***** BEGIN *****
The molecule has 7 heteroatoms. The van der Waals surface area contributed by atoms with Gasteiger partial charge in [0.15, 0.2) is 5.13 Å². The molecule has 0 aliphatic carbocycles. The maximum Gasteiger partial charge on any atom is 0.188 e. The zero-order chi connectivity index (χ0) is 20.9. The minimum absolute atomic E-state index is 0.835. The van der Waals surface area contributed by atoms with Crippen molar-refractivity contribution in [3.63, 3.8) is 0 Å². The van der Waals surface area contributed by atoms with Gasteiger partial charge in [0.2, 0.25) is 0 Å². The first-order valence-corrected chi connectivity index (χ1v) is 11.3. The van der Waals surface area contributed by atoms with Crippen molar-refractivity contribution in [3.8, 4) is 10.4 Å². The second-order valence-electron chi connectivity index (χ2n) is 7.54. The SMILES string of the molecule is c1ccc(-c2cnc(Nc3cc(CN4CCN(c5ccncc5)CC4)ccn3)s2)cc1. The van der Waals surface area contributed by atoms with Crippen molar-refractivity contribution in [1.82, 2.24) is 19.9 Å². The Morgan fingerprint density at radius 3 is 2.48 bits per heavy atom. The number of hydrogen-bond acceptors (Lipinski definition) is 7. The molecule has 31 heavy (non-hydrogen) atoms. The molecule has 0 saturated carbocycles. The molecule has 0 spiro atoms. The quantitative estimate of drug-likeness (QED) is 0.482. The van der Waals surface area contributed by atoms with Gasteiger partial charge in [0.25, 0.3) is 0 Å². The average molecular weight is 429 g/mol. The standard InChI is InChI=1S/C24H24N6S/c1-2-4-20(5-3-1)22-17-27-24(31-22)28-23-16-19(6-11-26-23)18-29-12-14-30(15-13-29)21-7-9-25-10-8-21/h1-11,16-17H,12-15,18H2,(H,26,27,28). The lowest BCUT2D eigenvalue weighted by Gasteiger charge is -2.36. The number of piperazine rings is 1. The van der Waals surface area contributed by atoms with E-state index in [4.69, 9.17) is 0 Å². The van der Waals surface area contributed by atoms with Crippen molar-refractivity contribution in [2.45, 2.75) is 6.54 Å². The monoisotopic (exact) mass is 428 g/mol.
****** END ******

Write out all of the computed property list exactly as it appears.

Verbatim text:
The molecule has 7 heteroatoms. The van der Waals surface area contributed by atoms with Gasteiger partial charge in [0.15, 0.2) is 5.13 Å². The molecule has 0 aliphatic carbocycles. The maximum Gasteiger partial charge on any atom is 0.188 e. The zero-order chi connectivity index (χ0) is 20.9. The minimum absolute atomic E-state index is 0.835. The van der Waals surface area contributed by atoms with Crippen molar-refractivity contribution in [3.63, 3.8) is 0 Å². The van der Waals surface area contributed by atoms with Gasteiger partial charge in [0.2, 0.25) is 0 Å². The first-order valence-corrected chi connectivity index (χ1v) is 11.3. The van der Waals surface area contributed by atoms with Crippen molar-refractivity contribution in [3.8, 4) is 10.4 Å². The second-order valence-electron chi connectivity index (χ2n) is 7.54. The SMILES string of the molecule is c1ccc(-c2cnc(Nc3cc(CN4CCN(c5ccncc5)CC4)ccn3)s2)cc1. The van der Waals surface area contributed by atoms with Crippen molar-refractivity contribution in [1.82, 2.24) is 19.9 Å². The Morgan fingerprint density at radius 3 is 2.48 bits per heavy atom. The number of hydrogen-bond acceptors (Lipinski definition) is 7. The molecule has 31 heavy (non-hydrogen) atoms. The molecule has 0 saturated carbocycles. The molecule has 0 spiro atoms. The quantitative estimate of drug-likeness (QED) is 0.482. The van der Waals surface area contributed by atoms with Gasteiger partial charge in [0.25, 0.3) is 0 Å². The average molecular weight is 429 g/mol. The standard InChI is InChI=1S/C24H24N6S/c1-2-4-20(5-3-1)22-17-27-24(31-22)28-23-16-19(6-11-26-23)18-29-12-14-30(15-13-29)21-7-9-25-10-8-21/h1-11,16-17H,12-15,18H2,(H,26,27,28). The lowest BCUT2D eigenvalue weighted by Gasteiger charge is -2.36. The number of piperazine rings is 1. The van der Waals surface area contributed by atoms with E-state index in [4.69, 9.17) is 0 Å². The van der Waals surface area contributed by atoms with Crippen molar-refractivity contribution in [2.45, 2.75) is 6.54 Å². The monoisotopic (exact) mass is 428 g/mol.